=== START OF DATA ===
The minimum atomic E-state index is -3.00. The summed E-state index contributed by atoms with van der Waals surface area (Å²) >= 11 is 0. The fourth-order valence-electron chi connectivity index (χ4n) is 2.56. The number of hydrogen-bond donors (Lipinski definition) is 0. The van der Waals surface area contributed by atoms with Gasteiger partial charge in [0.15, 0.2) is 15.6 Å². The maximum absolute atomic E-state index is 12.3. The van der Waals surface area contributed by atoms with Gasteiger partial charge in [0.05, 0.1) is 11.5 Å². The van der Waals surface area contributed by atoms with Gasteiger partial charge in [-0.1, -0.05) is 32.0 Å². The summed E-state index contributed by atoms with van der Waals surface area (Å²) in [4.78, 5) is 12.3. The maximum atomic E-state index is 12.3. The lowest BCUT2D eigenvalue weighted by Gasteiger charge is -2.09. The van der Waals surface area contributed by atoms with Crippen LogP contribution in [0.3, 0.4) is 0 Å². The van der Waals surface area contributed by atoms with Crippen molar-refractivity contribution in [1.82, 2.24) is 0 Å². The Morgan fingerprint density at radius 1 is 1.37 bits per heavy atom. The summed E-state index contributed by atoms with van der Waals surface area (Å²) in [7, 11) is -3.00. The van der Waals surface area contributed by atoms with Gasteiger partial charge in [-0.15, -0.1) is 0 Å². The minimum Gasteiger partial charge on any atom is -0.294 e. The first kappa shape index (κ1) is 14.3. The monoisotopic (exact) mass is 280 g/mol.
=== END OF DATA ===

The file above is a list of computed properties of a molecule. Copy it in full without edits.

The minimum atomic E-state index is -3.00. The summed E-state index contributed by atoms with van der Waals surface area (Å²) >= 11 is 0. The fourth-order valence-electron chi connectivity index (χ4n) is 2.56. The number of hydrogen-bond donors (Lipinski definition) is 0. The van der Waals surface area contributed by atoms with Gasteiger partial charge in [0.15, 0.2) is 15.6 Å². The maximum absolute atomic E-state index is 12.3. The van der Waals surface area contributed by atoms with Gasteiger partial charge in [0.05, 0.1) is 11.5 Å². The van der Waals surface area contributed by atoms with Gasteiger partial charge in [-0.1, -0.05) is 32.0 Å². The summed E-state index contributed by atoms with van der Waals surface area (Å²) in [4.78, 5) is 12.3. The maximum atomic E-state index is 12.3. The lowest BCUT2D eigenvalue weighted by Gasteiger charge is -2.09. The van der Waals surface area contributed by atoms with Crippen LogP contribution in [0.3, 0.4) is 0 Å². The van der Waals surface area contributed by atoms with Crippen molar-refractivity contribution in [1.82, 2.24) is 0 Å². The Morgan fingerprint density at radius 1 is 1.37 bits per heavy atom. The summed E-state index contributed by atoms with van der Waals surface area (Å²) in [7, 11) is -3.00. The van der Waals surface area contributed by atoms with Gasteiger partial charge in [-0.15, -0.1) is 0 Å². The minimum Gasteiger partial charge on any atom is -0.294 e. The first kappa shape index (κ1) is 14.3. The monoisotopic (exact) mass is 280 g/mol.